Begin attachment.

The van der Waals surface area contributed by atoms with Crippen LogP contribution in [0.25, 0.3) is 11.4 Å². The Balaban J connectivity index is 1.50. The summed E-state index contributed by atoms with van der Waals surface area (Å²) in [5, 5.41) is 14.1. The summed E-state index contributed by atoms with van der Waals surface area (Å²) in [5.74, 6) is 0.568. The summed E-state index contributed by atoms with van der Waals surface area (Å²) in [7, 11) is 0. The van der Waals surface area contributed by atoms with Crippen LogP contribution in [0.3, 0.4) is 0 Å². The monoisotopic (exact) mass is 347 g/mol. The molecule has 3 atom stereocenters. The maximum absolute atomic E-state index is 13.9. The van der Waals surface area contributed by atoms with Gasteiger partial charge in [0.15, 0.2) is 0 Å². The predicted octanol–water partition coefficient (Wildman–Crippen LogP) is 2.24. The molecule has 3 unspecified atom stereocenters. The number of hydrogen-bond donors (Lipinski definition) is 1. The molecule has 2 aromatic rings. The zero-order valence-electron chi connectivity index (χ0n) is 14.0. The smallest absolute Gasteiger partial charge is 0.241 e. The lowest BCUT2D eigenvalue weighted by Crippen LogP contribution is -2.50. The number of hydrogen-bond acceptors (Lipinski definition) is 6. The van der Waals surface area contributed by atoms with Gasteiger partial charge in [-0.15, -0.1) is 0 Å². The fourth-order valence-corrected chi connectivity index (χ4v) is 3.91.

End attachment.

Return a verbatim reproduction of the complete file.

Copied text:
The van der Waals surface area contributed by atoms with Crippen LogP contribution in [0.25, 0.3) is 11.4 Å². The Balaban J connectivity index is 1.50. The summed E-state index contributed by atoms with van der Waals surface area (Å²) in [5, 5.41) is 14.1. The summed E-state index contributed by atoms with van der Waals surface area (Å²) in [5.74, 6) is 0.568. The summed E-state index contributed by atoms with van der Waals surface area (Å²) in [7, 11) is 0. The van der Waals surface area contributed by atoms with Crippen LogP contribution in [0.3, 0.4) is 0 Å². The monoisotopic (exact) mass is 347 g/mol. The molecule has 3 atom stereocenters. The maximum absolute atomic E-state index is 13.9. The van der Waals surface area contributed by atoms with Gasteiger partial charge in [0.15, 0.2) is 0 Å². The predicted octanol–water partition coefficient (Wildman–Crippen LogP) is 2.24. The molecule has 3 unspecified atom stereocenters. The number of hydrogen-bond donors (Lipinski definition) is 1. The molecule has 2 aromatic rings. The zero-order valence-electron chi connectivity index (χ0n) is 14.0. The smallest absolute Gasteiger partial charge is 0.241 e. The lowest BCUT2D eigenvalue weighted by Crippen LogP contribution is -2.50. The number of hydrogen-bond acceptors (Lipinski definition) is 6. The van der Waals surface area contributed by atoms with Gasteiger partial charge in [-0.15, -0.1) is 0 Å². The fourth-order valence-corrected chi connectivity index (χ4v) is 3.91.